I think the best way to show parents what is possible now is to show what other classes are doing. There are now many classes who have Twitter accounts and who showcase student learning via a blog. Teachers need to share these examples with parents to demonstrate what is now possible. At the same time, teachers should have a solid plan for protecting the students’ identity to go along with those possibilities. This plan will vary depending on the culture of the community and the school district. I share my particular plan in Connected From the Start.

What Does it Look Like in Kathy’s Classroom?


Kathy CassidyKathy Cassidy is a primary school teacher, author and class blogger who has won several awards, including the Canadian Innovative Teacher Award from Microsoft, the Canadian Regional Award for Reading and Technology from the International Reading Association and the Kay L. Bitter Award from ISTE. Cassidy is also an Apple Distinguished Educator.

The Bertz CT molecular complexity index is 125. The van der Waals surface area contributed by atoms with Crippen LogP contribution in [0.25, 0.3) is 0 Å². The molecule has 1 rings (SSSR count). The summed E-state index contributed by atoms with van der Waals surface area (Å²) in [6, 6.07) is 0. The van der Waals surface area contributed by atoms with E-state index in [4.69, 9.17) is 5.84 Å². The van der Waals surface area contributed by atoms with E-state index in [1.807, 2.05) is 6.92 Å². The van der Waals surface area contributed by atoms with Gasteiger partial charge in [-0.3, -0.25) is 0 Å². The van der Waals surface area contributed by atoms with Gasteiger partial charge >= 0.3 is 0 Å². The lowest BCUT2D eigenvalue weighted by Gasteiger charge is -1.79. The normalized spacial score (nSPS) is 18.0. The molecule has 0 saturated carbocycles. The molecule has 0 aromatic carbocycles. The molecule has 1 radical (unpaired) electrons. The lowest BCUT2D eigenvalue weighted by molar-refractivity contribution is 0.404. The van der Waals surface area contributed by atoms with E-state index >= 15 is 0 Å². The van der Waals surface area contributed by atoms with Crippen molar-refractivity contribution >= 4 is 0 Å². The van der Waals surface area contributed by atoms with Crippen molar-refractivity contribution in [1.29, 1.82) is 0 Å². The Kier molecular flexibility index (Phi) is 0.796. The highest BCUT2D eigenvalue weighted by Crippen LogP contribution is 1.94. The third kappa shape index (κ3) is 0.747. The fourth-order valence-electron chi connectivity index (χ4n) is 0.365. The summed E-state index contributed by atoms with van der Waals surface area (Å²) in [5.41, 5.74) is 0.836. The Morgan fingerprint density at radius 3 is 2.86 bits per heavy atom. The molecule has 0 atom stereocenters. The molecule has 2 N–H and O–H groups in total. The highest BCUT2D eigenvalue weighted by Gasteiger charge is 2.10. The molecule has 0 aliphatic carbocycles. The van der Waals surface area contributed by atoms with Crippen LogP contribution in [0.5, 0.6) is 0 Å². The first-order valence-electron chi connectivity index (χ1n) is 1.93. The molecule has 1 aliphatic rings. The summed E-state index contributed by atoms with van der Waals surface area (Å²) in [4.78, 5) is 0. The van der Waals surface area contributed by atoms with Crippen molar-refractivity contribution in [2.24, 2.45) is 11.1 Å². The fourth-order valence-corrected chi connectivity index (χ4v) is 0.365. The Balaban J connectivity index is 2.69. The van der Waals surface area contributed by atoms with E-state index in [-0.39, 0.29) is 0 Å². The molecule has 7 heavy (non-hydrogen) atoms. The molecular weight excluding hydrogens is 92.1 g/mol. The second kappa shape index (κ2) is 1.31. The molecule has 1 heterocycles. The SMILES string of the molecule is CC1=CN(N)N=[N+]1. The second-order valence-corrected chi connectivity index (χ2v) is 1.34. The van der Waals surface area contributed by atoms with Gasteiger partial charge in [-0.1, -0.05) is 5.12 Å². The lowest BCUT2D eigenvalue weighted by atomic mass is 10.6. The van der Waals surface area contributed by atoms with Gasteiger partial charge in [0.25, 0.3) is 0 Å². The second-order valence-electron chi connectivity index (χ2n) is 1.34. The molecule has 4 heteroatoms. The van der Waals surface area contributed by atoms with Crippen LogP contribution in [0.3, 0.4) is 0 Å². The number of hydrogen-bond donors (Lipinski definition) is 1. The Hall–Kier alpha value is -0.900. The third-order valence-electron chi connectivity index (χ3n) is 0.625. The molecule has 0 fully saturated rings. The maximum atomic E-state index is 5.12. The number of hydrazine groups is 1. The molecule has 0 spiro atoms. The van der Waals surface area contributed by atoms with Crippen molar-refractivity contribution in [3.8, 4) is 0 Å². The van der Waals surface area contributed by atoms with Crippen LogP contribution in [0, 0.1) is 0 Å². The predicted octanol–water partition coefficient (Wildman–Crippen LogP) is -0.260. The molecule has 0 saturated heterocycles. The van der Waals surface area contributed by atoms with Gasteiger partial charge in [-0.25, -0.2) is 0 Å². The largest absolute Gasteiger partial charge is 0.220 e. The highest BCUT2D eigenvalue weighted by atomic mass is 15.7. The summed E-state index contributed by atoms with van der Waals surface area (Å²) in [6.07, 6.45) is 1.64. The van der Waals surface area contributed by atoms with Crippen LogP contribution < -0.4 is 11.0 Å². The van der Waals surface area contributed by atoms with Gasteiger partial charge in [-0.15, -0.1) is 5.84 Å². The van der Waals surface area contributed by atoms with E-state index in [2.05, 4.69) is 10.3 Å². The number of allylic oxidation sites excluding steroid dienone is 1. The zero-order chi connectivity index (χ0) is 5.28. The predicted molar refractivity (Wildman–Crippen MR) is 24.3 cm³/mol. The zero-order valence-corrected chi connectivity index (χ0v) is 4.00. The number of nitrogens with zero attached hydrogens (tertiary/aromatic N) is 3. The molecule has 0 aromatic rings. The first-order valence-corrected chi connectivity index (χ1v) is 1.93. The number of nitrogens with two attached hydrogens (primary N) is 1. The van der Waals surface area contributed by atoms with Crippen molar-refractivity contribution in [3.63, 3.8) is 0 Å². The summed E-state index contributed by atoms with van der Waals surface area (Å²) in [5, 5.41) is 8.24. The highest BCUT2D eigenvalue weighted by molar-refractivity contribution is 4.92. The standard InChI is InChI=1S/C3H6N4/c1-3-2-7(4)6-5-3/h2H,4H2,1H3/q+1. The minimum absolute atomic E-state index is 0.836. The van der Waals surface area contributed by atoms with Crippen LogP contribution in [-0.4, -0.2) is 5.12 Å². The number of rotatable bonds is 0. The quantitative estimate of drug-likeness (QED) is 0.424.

Snip20150929_80Dr. Rod Berger is a global education media personality featured on the edCircuit, in EdTech Review India, Scholastic’s District Administrator and on RFD TV’s Rural Education Special. As an industry personality Dr. Berger has interviewed Ministers of Education, leading voices like Sir Ken Robinson, U.S. Secretary Arne Duncan, AFT President Randi Weingarten and other global thought leaders. Dr. Berger is a guest lecturer at Vanderbilt University and resides with his wife and two children in Nashville.

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During a 25-year education career, Sheryl Nussbaum-Beach has been a classroom teacher, technology coach, charter school principal, district administrator, university instructor and digital learning consultant. Sheryl is the co-founder and Chief Executive Officer of Powerful Learning Practice, where she works with schools and districts from around the world to re-envision their learning cultures and communities through the Connected Learner Experience and other e-learning opportunities. She is the author (with Lani Ritter Hall) of The Connected Educator: Learning and Leading in a Digital Age (Solution Tree, 2012) and serves on the ISTE Board of Directors.